Firewall rules (& Vlans)
wilsouk last edited by
This is mainly just for learning purposes and me experimenting while trying to get my head around how these things work.
I have two VLANs, 10 and 20, both with a different PC on them. On V10 & V20 for testing I have an allow all rule and can ping from both V10 and V20 to each other.
On V20 I have added rule blocking all to destination V10. When pinging from V20 I can not reach V10 (as expected). On V20 adding a rule block all with source as V20 I am also unable to ping from V20 (as expected).
The bit I am tying to get my head around is that rules are made by the "incoming" interface. If I do a rule on V20 that states block all with the source as "V10 net", the computer on V10 is still able to ping V20 successfully.
When it says incoming interface, does this mean to basically make V20 "unpingable" from outside, I need make a rule on V10 (and any other interface) stating block destination V20? As in am I understanding this correctly - with the situation above - V10 is the "incoming interface" which initiates a connection/state with V20?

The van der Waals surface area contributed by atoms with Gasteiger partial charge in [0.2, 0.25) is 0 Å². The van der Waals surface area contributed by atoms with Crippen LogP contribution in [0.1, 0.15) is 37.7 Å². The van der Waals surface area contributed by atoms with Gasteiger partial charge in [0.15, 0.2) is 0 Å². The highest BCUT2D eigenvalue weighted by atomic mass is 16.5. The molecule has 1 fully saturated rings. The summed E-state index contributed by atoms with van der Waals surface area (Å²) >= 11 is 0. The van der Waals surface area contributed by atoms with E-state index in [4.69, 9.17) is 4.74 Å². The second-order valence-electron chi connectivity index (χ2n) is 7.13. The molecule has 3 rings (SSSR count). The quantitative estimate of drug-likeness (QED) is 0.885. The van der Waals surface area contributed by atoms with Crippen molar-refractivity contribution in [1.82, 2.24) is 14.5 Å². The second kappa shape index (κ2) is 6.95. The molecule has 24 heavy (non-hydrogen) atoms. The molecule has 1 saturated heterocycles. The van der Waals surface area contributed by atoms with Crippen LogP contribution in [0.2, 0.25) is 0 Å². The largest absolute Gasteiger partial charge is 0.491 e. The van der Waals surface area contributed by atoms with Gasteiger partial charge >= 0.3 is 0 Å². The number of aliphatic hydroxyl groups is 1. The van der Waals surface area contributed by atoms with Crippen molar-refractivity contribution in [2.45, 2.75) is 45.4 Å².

Also, I dont quite understand how it then applies to external internet access. For example, I know from the above I can make a rule on V20 stopping LAN computers accessing the internet i.e block all except LAN computers, but on this firewalling theory how to do stop external access - as show as above with V10 still able to ping V20 even with a "block all" rule on V20. I can access everyone elses firewall to stop pinging V20!!
Also - why do people always change the source when blocking traffic from that interface ie. source "V20 net" on the V20 interace, why not "any", as surely all traffic on the V20 interface will be from V20 net
If you want to block connections from V10 to someplace, you block it with a rule on V10. That's where the connection enters (is incoming) from the firewall's perspective.
You stop inbound access on WAN with rules on WAN. You only pass that which you want to pass. Everything else is blocked.